Strong Carryover options
Very strong short rounds
Resistant to being bled
Vulnerable to massive tempo swings in round 2
Somewhat awkward mulligans
Since the earliest days of Gwent, Discard has been one of the most played archetypes throughout its many iterations. With the recent balance changes, and Restore rework, this archetype finds its place among the strongest decks once again.
This deck’s game plan hinges on carryover, relevant tempo plays and a big finisher provided by Restore. You can easily snowball with this deck, and with the right hand you can outmuscle your opponent Round 1 and secure a win or card advantage through carryover in Round 2. With a Restore used on Dorregaray coupled with carryover in Round 3, there is very little that most decks can do to overcome such a hefty amount of points. Warmongers and Raiders are your standard tempo package, which double as a Cerys enabler. Harpooners are decent tempo which you can use to set up big Lacerates or disrupt your opponent’s game plan. Coral, Lugos and Eskel are your removal tools which also provide you with big point swings. Gremist, Armorsmith and Shieldsmith are your answers against weather, while at the same time improving your carryover. Gremist also doubles as a great backup Restore target.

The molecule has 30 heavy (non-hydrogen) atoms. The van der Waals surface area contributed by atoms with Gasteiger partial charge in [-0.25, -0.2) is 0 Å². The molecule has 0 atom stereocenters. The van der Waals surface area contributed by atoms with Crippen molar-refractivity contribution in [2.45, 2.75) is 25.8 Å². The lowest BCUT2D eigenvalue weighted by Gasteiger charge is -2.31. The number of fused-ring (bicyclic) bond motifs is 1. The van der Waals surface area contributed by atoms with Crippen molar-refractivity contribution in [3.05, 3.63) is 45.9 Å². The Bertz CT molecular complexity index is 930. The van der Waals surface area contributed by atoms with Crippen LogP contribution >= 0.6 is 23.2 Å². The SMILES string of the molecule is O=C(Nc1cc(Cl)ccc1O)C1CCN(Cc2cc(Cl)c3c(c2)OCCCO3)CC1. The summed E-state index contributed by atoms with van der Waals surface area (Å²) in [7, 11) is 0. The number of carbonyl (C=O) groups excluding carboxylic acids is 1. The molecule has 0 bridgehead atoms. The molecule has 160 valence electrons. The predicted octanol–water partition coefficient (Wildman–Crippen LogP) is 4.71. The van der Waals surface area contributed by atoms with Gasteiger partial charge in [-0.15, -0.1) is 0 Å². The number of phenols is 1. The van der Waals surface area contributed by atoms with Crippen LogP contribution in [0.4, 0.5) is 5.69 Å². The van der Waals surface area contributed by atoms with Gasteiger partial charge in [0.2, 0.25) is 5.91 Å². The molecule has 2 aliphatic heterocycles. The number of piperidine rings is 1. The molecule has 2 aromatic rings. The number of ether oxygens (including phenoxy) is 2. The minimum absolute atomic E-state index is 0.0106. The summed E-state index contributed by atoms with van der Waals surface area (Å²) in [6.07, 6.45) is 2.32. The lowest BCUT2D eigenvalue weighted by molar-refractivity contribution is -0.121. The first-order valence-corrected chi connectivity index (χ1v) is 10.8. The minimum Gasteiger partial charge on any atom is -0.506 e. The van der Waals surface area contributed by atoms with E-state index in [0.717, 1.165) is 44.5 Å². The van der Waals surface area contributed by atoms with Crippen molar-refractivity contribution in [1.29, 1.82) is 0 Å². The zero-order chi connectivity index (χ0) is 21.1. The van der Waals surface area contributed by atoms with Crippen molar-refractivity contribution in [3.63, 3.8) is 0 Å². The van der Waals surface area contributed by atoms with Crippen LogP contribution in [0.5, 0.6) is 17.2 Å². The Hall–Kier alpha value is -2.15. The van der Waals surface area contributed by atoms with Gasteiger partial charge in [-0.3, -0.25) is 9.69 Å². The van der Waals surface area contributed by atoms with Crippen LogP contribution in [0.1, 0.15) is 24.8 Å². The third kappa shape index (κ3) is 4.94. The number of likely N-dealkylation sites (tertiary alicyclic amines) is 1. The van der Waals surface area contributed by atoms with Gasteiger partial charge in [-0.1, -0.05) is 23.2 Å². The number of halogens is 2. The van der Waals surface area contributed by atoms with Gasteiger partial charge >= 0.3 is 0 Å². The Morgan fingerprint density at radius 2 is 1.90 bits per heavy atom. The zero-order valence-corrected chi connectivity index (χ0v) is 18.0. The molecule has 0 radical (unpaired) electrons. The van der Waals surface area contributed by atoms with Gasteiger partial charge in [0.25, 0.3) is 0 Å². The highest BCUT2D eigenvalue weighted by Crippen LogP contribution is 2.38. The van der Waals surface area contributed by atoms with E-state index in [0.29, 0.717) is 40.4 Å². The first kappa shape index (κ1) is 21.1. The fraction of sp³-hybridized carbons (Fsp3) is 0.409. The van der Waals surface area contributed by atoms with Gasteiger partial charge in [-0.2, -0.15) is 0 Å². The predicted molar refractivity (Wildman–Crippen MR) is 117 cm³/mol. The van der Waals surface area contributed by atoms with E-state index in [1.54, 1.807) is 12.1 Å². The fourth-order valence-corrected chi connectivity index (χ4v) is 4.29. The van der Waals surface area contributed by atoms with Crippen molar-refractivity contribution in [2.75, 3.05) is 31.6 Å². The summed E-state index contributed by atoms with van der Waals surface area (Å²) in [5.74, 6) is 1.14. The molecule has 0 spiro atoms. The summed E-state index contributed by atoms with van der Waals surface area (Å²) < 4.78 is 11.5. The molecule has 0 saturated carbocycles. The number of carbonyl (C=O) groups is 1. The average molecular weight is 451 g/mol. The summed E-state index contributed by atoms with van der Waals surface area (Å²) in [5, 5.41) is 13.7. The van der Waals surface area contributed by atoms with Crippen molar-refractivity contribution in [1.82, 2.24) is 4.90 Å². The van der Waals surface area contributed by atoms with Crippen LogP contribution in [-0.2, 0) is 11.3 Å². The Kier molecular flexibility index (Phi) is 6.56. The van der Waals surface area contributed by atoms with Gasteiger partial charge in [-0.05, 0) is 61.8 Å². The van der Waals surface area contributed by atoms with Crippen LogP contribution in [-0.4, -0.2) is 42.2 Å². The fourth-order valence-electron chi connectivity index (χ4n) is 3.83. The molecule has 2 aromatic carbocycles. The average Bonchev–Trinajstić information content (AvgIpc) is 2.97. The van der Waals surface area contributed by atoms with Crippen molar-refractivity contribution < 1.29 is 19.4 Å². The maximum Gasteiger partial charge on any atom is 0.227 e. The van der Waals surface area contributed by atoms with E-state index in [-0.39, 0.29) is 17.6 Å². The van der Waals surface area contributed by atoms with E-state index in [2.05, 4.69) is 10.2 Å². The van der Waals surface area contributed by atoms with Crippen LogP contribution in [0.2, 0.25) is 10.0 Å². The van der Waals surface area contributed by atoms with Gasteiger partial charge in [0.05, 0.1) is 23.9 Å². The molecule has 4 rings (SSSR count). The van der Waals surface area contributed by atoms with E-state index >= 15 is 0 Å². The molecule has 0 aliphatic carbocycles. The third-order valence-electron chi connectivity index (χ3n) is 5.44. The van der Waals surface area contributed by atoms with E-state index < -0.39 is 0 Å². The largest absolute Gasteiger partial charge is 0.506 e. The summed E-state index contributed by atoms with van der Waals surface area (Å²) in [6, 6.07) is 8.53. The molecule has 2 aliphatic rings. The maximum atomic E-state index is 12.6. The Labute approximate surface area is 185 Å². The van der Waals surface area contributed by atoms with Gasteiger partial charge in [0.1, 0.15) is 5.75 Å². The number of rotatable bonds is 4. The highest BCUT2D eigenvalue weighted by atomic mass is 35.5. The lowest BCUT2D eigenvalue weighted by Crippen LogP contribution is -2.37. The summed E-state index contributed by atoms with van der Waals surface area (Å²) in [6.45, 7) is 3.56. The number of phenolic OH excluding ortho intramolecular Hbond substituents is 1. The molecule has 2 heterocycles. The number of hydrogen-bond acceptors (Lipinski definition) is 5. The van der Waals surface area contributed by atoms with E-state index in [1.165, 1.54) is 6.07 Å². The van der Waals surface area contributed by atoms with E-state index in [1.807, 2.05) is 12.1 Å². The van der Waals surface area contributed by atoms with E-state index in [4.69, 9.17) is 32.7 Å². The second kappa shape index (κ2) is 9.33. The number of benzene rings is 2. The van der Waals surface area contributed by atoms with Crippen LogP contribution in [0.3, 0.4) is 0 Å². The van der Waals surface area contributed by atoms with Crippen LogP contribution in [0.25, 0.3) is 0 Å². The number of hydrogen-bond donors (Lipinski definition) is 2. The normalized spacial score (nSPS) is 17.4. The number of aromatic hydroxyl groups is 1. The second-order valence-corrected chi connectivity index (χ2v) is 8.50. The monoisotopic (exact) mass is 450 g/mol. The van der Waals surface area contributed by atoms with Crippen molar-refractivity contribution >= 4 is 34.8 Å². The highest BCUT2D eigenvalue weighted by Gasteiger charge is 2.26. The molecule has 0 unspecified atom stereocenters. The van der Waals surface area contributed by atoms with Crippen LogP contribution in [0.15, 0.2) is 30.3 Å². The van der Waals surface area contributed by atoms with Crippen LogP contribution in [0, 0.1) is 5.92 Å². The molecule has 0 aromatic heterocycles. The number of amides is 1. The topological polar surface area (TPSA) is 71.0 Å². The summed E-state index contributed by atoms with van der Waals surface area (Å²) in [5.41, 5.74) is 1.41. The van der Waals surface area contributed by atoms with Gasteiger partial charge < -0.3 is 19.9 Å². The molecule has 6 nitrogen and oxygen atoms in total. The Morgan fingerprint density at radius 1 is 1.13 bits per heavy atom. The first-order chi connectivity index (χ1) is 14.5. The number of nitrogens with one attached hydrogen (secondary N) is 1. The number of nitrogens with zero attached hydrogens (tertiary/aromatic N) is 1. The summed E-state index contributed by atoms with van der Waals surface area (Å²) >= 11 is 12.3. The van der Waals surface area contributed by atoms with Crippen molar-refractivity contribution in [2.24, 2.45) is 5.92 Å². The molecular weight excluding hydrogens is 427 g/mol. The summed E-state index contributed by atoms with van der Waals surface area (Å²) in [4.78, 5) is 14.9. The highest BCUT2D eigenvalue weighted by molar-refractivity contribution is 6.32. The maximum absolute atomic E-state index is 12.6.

As it always has been during the entirety of Gwent, the biggest weakness of Skellige in general is graveyard hate. Cards like Katakan and Caretaker are the bane of your strategy. With the gold change, now you have all your three carryover units vulnerable to lock, while Morkvarg and Olgierd are still vulnerable to Artifact Compression. If you can avoid these pitfalls, this archetype has mostly decent to good matchups.
Swim’s variant eschews Pirate Captains and Clan an Craite warrior in favor of Harpooners and Lacerate. Focusing more on a tempo and value lacerate game plan. This variant has less demanding setup over other variants boosting its consistency.
The legendary Japanese deckbuilder Raikou presents a variation of the deck which mixes things up a little bit and adds a second lacerate to the list, realizing its potent synergy with the Harpooner. Two lacerates in the combination with Harpooners can completely obliterate the opponent’s board, leaving them no chance at winning. Other than that, there isn’t much to say - the deck plays and operates like any other Restore Skellige list you’ve grown to love and hate.